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Holes in Tomatoes? How to Kill Tomato Fruitworms

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Nothing is more frustrating than picking a tomato off the vine only to find that it is rotting from the inside out and has this pencil eraser size hole in it! The culprit that causes this kind of tomato fruit problem is the tomato fruitworm—also known as the armyworm. Learn how to kill tomato fruitworms easily!

How do you kill tomato fruitworms organically, and how do you control them, so they don’t destroy your tomato crop?

3 pests that Can Destroy Tomatoes

Tomato crops have 3 main enemies, the squash bug, the tomato hornworm, and the tomato fruitworm. Today I’ll discuss the tomato fruitworm.

Also known as the corn earworm or armyworm, it’s a caterpillar that eats on both the leaves and the tomato fruit. The holes can be shallow on the surface, even deep into the center.

Not only does it leave a nasty hole in your tomato, but it will also immediately begin to rot from the inside out. Knowing the signs is part of the process of getting rid of them or killing them all together.

What are tomato fruitworms?

Tomato fruitworms are horrible! They are sneaky, hide really well, and appear, it seems, out of nowhere.

If left undetected for only a few days, they can wreak havoc on your whole tomato crop. Have you noticed a tomato beginning to ripen on the vine only the next day to find this same tomato has already begun to rot? If so, you’ve got a pesky tomato fruitworm lurking around on your plant.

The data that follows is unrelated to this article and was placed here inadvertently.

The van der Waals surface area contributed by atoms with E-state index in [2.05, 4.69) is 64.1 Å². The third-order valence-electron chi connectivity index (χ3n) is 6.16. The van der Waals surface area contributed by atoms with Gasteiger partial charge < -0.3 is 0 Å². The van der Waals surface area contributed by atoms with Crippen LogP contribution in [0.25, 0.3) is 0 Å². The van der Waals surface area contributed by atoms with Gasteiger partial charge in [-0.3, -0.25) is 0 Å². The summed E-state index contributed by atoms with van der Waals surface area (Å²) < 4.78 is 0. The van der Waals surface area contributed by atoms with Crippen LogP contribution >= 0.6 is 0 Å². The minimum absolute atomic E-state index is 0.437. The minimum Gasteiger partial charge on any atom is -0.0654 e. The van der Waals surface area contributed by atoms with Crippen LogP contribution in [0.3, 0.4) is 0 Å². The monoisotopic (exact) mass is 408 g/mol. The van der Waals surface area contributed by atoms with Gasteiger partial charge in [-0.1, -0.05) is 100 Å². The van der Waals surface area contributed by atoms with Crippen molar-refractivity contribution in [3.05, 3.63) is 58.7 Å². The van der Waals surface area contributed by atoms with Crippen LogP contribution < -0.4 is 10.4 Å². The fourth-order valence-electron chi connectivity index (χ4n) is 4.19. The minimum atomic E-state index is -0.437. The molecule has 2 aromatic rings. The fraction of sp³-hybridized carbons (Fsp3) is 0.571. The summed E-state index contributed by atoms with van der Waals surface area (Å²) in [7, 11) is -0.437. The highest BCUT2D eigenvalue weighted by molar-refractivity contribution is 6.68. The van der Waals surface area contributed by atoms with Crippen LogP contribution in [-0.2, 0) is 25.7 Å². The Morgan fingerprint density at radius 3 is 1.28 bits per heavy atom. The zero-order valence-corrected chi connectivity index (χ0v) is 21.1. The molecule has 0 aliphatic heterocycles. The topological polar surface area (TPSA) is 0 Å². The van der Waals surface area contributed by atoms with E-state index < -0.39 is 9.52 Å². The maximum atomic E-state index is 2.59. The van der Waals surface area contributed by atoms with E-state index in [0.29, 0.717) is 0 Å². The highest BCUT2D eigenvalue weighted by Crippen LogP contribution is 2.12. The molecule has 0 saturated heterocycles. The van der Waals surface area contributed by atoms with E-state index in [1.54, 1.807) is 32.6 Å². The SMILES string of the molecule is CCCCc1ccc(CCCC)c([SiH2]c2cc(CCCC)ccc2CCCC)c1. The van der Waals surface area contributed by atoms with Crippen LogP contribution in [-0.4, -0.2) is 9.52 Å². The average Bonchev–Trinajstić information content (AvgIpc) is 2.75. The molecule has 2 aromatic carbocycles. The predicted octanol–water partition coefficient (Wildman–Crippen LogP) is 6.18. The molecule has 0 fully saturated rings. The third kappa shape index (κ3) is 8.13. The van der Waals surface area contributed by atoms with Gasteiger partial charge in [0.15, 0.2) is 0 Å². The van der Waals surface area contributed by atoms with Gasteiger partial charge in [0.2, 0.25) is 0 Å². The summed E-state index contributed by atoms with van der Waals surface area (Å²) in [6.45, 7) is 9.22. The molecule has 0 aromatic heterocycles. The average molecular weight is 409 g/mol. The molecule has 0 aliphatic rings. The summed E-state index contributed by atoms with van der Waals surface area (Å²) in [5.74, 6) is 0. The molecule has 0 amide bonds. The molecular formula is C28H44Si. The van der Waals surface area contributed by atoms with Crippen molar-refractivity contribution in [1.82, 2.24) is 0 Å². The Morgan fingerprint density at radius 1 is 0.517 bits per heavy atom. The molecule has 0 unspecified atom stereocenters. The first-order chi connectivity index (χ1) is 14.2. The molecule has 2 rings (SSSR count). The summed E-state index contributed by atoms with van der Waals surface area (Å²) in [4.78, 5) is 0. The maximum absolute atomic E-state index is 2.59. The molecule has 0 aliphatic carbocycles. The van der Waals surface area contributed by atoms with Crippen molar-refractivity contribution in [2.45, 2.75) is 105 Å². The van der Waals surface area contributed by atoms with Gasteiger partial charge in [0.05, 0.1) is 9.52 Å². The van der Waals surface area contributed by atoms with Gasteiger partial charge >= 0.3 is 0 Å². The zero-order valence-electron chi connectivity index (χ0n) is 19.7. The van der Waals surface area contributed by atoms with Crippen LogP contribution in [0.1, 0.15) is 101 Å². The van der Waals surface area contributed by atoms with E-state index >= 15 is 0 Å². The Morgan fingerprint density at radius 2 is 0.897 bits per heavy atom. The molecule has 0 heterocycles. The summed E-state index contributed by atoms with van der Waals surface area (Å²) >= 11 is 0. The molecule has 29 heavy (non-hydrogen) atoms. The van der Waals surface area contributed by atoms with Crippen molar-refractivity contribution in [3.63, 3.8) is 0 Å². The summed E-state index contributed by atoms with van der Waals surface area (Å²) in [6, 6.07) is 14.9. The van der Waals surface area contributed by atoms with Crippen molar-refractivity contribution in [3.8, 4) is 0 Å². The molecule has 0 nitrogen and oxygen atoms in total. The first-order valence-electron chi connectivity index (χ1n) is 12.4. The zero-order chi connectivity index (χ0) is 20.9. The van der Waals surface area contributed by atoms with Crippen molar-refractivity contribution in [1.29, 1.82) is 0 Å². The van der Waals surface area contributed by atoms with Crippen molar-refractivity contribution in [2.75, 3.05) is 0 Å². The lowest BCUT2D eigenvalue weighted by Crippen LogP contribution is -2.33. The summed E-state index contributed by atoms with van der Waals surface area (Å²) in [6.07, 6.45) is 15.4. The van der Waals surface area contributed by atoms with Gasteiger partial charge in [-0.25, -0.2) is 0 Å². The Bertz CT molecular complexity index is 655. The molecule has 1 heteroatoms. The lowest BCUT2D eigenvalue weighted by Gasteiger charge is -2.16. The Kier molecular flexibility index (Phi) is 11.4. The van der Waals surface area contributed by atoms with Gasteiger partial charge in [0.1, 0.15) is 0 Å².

2 tomatoes with holes in them from tomato fruitworms eating on them

How to identify tomato fruitworms

So what does this armyworm look like? The young or small caterpillar has very distinct rows of dark bumps on its back, and the older ones will have dark gray or yellow to light brown stripes that run lengthwise on its whole body.

They can be even yellow, green, and even reddish-brown in color and grow to about 1.5 – 2 inches long in size.

Many people refer to them as “black worms on tomatoes.”

close up of a tomato fruitworm or armyworm
Yellow striped Armyworm, also known as the Tomato Fruitworm

Lifecycle of Tomato Fruitworms


Tan-gray-colored moth with a single black spot in the center of each wing. Some say this look like eyes on its wings. The wing span is around 1.5 inches in total.

The adult moth lays its eggs on tomatoes as well as beans, peppers, squash, corn, lettuce, peas, potatoes, as well as several other crops. They are not picky!

They are nocturnal, meaning they lay their eggs right at dusk.


The eggs of an adult moth are off-white with a slightly flat look, round shaped just about the size of a pin head, so very tiny and hard to see.

They are easier to spot right before they hatch when they develop a reddish-brown stripe on them, which makes them more noticeable.